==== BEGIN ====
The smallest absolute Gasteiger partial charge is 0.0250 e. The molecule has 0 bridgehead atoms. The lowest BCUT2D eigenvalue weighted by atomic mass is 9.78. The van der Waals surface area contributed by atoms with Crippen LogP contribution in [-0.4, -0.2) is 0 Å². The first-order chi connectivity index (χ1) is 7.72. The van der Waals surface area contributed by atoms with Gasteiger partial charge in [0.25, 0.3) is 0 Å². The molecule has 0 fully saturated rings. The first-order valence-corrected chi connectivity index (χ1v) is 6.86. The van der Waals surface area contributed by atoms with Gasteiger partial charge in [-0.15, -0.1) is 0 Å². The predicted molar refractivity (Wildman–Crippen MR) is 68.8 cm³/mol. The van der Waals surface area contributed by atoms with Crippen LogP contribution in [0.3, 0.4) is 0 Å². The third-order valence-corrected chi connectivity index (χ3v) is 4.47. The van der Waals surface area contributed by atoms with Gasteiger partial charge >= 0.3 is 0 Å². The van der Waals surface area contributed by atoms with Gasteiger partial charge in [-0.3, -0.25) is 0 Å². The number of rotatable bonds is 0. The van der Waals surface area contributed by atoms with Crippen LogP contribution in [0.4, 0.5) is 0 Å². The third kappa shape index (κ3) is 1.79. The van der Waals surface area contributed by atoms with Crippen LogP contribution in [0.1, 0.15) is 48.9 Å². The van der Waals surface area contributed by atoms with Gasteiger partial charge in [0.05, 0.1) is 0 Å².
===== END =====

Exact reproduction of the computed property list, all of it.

The smallest absolute Gasteiger partial charge is 0.0250 e. The molecule has 0 bridgehead atoms. The lowest BCUT2D eigenvalue weighted by atomic mass is 9.78. The van der Waals surface area contributed by atoms with Crippen LogP contribution in [-0.4, -0.2) is 0 Å². The first-order chi connectivity index (χ1) is 7.72. The van der Waals surface area contributed by atoms with Gasteiger partial charge in [0.25, 0.3) is 0 Å². The molecule has 0 fully saturated rings. The first-order valence-corrected chi connectivity index (χ1v) is 6.86. The van der Waals surface area contributed by atoms with Gasteiger partial charge in [-0.15, -0.1) is 0 Å². The predicted molar refractivity (Wildman–Crippen MR) is 68.8 cm³/mol. The van der Waals surface area contributed by atoms with Crippen LogP contribution in [0.3, 0.4) is 0 Å². The third-order valence-corrected chi connectivity index (χ3v) is 4.47. The van der Waals surface area contributed by atoms with Gasteiger partial charge >= 0.3 is 0 Å². The van der Waals surface area contributed by atoms with Gasteiger partial charge in [-0.3, -0.25) is 0 Å². The number of rotatable bonds is 0. The van der Waals surface area contributed by atoms with Crippen LogP contribution in [0.4, 0.5) is 0 Å². The third kappa shape index (κ3) is 1.79. The van der Waals surface area contributed by atoms with Crippen LogP contribution in [0.1, 0.15) is 48.9 Å². The van der Waals surface area contributed by atoms with Gasteiger partial charge in [0.05, 0.1) is 0 Å².